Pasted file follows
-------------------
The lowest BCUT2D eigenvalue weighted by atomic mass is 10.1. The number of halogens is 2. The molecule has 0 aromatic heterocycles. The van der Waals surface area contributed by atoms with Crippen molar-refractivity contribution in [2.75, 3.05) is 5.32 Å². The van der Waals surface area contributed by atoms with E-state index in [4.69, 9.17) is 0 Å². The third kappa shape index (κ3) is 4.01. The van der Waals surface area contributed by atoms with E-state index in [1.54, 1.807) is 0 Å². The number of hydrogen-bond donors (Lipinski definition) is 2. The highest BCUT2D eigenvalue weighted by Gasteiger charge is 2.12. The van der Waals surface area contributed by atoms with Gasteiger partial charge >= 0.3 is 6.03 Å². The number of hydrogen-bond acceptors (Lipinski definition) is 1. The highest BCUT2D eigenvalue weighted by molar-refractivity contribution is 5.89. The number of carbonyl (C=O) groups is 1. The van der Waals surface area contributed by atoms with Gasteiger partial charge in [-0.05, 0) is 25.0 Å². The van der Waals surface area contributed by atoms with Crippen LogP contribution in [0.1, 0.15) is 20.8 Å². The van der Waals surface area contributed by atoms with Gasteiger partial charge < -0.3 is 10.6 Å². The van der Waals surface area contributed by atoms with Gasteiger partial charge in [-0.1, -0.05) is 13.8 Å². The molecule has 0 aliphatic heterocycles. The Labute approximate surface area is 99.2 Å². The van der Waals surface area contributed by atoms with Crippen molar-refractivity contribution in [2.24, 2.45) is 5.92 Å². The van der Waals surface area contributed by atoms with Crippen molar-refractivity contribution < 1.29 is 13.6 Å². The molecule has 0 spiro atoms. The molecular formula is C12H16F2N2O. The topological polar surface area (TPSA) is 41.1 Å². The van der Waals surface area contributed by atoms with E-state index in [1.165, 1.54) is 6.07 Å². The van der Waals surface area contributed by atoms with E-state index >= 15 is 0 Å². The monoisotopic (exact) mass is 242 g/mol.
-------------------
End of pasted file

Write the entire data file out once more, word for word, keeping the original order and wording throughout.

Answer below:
The lowest BCUT2D eigenvalue weighted by atomic mass is 10.1. The number of halogens is 2. The molecule has 0 aromatic heterocycles. The van der Waals surface area contributed by atoms with Crippen molar-refractivity contribution in [2.75, 3.05) is 5.32 Å². The van der Waals surface area contributed by atoms with E-state index in [4.69, 9.17) is 0 Å². The third kappa shape index (κ3) is 4.01. The van der Waals surface area contributed by atoms with E-state index in [1.54, 1.807) is 0 Å². The number of hydrogen-bond donors (Lipinski definition) is 2. The highest BCUT2D eigenvalue weighted by Gasteiger charge is 2.12. The van der Waals surface area contributed by atoms with Gasteiger partial charge >= 0.3 is 6.03 Å². The number of hydrogen-bond acceptors (Lipinski definition) is 1. The highest BCUT2D eigenvalue weighted by molar-refractivity contribution is 5.89. The number of carbonyl (C=O) groups is 1. The van der Waals surface area contributed by atoms with Gasteiger partial charge in [-0.05, 0) is 25.0 Å². The van der Waals surface area contributed by atoms with Crippen LogP contribution in [0.1, 0.15) is 20.8 Å². The van der Waals surface area contributed by atoms with Gasteiger partial charge < -0.3 is 10.6 Å². The van der Waals surface area contributed by atoms with Gasteiger partial charge in [-0.1, -0.05) is 13.8 Å². The molecule has 0 aliphatic heterocycles. The Labute approximate surface area is 99.2 Å². The van der Waals surface area contributed by atoms with Crippen molar-refractivity contribution in [2.24, 2.45) is 5.92 Å². The van der Waals surface area contributed by atoms with Crippen molar-refractivity contribution < 1.29 is 13.6 Å². The molecule has 0 spiro atoms. The molecular formula is C12H16F2N2O. The topological polar surface area (TPSA) is 41.1 Å². The van der Waals surface area contributed by atoms with E-state index in [1.165, 1.54) is 6.07 Å². The van der Waals surface area contributed by atoms with E-state index >= 15 is 0 Å². The monoisotopic (exact) mass is 242 g/mol.